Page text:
As he prepares for his Oxford gig, Will Pound tells Tim Hughes about his life with mouth organs – and how it all began
When Will Pound’s father bought him a harmonica to help control his breathing, he could have had no idea where it would lead.
The 10-year-old Will was recovering from a series of operations to treat a heart defect, and his dad was convinced the mouth organ would improve his health. It did.
Will, now 26, is among the world’s finest harmonica players; a virtuoso performer, nominated for the accolade of Musician of the Year at the BBC Radio 2 Folk Awards, and hailed as a genius by celebrity fans Tom Robinson, Mike Harding, Cerys Matthews and Mark Radcliffe.
Oh, and he has already scored a Christmas Number One single. Kind of. Will provided harmonica for the Justice Collective’s 2012 Hillsborough tribute single He Ain't Heavy He's My Brother, which also featured Sir Paul McCartney, Mel C, Gerry Marsden, Robbie Williams and a certain Kenny Dalglish.
“It’s a weird way to start playing an instrument,” he says, speaking from the home in Cropredy, near Banbury, he shares with his wife, and violinist bandmate, Nicky.
“I always wanted to be a musician, I just didn’t know what instrument it was going to be. So when my dad gave me a harmonica to help with my breathing, that was that. I started playing, enjoyed it and carried on. And my breathing improved too.
“I guess you could say the harmonica saved my life,” he jokes. “But I don’t think the doctors would agree. It definitely helped though.” Will, who is also dyslexic, taught himself to play and cannot read music. And, he admits, it was a slow learning process.
“It took a lot of determination and painful sounds coming from the instrument,” he grins. “I’m sure the neighbours didn’t like it, and nor did my parents – even my dad who gave it to me. I had to practise hard for a couple of years to get the basics, but finally managed to develop my own style.” So did that involve listening to stacks of old blues records? Learning from such masters as Sonny Boy Williamson, Sonny Terry, Howlin’ Wolf and Little Walter?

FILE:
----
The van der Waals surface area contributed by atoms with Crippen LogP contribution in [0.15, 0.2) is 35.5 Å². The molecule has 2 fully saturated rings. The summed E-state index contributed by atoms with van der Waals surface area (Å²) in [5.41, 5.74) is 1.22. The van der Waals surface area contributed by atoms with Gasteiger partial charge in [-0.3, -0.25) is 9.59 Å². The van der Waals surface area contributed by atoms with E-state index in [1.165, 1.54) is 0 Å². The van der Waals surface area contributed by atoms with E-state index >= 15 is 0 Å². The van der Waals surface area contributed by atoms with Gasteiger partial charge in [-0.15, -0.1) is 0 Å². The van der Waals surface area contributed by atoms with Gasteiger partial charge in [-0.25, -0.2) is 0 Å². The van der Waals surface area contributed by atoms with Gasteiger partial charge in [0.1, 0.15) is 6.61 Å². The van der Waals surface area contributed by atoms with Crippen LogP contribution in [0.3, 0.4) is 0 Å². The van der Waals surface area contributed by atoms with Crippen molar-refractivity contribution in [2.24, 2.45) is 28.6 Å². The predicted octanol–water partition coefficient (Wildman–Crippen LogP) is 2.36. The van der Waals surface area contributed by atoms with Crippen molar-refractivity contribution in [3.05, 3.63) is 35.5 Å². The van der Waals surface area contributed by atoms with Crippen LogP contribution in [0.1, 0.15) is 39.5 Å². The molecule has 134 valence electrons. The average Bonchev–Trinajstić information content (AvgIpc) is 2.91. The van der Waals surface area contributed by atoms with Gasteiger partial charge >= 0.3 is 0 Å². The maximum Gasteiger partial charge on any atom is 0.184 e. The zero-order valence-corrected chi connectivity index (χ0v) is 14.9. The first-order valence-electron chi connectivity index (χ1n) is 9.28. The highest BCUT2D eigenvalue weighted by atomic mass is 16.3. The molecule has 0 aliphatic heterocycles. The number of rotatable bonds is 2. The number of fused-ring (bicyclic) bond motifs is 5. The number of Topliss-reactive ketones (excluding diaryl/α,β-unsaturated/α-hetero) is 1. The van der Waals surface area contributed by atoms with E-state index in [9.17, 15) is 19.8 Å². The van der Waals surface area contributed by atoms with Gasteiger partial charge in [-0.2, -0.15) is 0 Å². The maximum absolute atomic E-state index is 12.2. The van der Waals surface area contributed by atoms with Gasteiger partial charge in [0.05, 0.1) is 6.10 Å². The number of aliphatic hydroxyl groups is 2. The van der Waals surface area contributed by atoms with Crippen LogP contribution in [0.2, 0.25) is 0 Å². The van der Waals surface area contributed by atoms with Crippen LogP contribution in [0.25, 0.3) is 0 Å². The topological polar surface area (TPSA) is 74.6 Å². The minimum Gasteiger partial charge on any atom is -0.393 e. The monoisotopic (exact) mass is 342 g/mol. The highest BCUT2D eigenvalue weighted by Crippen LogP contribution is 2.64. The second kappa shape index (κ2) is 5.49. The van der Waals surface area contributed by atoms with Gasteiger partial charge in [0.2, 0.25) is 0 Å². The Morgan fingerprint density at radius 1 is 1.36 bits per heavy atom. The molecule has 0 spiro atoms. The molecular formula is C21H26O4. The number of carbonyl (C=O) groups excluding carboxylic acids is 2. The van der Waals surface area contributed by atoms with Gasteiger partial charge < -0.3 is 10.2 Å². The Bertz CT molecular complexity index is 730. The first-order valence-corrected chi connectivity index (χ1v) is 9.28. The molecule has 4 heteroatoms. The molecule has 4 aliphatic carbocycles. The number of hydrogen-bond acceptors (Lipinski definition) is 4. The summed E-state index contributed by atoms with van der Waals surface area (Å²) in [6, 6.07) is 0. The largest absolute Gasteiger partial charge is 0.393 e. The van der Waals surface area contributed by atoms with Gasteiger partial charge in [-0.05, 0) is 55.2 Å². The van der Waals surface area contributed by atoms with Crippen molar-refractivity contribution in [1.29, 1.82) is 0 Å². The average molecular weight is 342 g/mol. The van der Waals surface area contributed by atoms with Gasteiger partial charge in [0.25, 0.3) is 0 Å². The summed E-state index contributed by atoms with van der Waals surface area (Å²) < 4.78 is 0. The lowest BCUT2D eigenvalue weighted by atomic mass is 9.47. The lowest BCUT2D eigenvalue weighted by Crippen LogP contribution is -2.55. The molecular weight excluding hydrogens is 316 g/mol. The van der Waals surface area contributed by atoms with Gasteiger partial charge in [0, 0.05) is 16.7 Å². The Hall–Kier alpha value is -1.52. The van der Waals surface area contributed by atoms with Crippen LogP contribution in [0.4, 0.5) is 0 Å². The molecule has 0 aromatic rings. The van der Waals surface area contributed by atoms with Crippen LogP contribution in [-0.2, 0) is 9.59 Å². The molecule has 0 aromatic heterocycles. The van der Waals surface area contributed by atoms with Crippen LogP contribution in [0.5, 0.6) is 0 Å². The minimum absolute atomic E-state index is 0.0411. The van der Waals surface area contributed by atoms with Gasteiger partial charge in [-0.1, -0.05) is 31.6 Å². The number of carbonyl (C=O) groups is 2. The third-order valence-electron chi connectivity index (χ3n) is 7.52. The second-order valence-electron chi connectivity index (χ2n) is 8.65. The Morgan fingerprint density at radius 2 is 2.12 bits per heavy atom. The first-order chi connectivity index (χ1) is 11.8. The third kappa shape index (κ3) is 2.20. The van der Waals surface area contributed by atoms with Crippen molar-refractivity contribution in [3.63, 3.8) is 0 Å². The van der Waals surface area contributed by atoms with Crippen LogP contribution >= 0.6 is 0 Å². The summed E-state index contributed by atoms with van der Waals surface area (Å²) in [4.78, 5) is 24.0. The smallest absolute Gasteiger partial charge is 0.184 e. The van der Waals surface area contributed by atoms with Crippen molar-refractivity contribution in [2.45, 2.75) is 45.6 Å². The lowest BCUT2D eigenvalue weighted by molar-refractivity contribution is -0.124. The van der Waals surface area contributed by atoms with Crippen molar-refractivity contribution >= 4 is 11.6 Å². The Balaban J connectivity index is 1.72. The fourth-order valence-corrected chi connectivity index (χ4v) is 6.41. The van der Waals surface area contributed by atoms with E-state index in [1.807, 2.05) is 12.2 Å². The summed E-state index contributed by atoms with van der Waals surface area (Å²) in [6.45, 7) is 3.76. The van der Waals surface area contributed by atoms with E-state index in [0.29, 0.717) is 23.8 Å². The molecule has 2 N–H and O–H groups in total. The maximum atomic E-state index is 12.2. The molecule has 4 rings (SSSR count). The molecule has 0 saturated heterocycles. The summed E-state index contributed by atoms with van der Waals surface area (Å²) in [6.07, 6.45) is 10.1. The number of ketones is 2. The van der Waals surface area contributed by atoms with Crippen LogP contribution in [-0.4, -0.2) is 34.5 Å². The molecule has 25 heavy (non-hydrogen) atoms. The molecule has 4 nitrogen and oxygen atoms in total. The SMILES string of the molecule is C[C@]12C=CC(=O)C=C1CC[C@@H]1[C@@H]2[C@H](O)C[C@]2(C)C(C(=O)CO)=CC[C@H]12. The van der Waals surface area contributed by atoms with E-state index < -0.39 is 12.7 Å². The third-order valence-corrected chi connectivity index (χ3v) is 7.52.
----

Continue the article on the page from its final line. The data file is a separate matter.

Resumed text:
“Not at all.” he says. “The blues is not my main thing. I actually like listening to indie music, and don’t listen to many harmonica players because I don’t want to replicate them. A lot of my style comes from listening to fiddles.”
As well as being a dab hand at the blues harp, Will also knows his way around the melodeon.
“Although it’s a squeezebox with buttons on the side, it’s a similar instrument to the harmonica,” he says. “It makes blows and sucks in exactly the same way, making different notes.
“It makes it a lot easier than learning the violin,” he adds.
Starting with one harmonica, Will now travels with a suitcase of 40 instruments – both diatonic and chromatic.
“They each have a different sound, from Western to Eastern, Bulgarian, Indian and Arabic. The tuning is different, as is the way you breath into them.
“They can cost a lot too, the most expensive going for £5,000 and the cheapest being £40.”
Since being nominated for the BBC accolade, Will’s talents have been even more in demand. “It was a surprise to be nominated,” he says of the award, which went to Scottish fiddler Aidan O’Rourke. “I didn’t expect anything like that. Unlike the pop scene, the folk world is small and everyone’s mates.
We’ve all worked and jammed together so it doesn’t actually matter who the winner is.”
It also helps to sell records. His debut album A Cut Above, which came out last year, is a typical Pound-style mix of bluegrass, folk, jazz and rock, with new arrangements of classic tunes and original songs. It features the talents of Martin Simpson, Kris Drever, Damien O’Kane, Andy Cutting and Tim Edey. A follow-up album is due out next month.
The music was honed on Will’s 60ft-long 1970s narrowboat, moored on the Oxford Canal, which doubles as a studio. “It’s a great spot,” he says. “There are no neighbours to bother, and it’s well sound-proofed.”
On Saturday Will plays the North Wall Arts Centre, in Summertown, Oxford. He will be joined by his band – fiddle player Henry Webster, guitarist Chris Sarjeant, and double bass player John Parker, formerly of the band Nizlopi.
“There’s a big element of improvisation,” he says. “Because I don’t read music, I’ll never play big orchestral concerts or do film scores, but we are all capable of improvising, which means every gig is different.”
Will Pound plays the North Wall Arts Centre, Oxford, on Saturday.
Tickets are £13 (£11 concs) from thenorthwall.com or call 01865 319450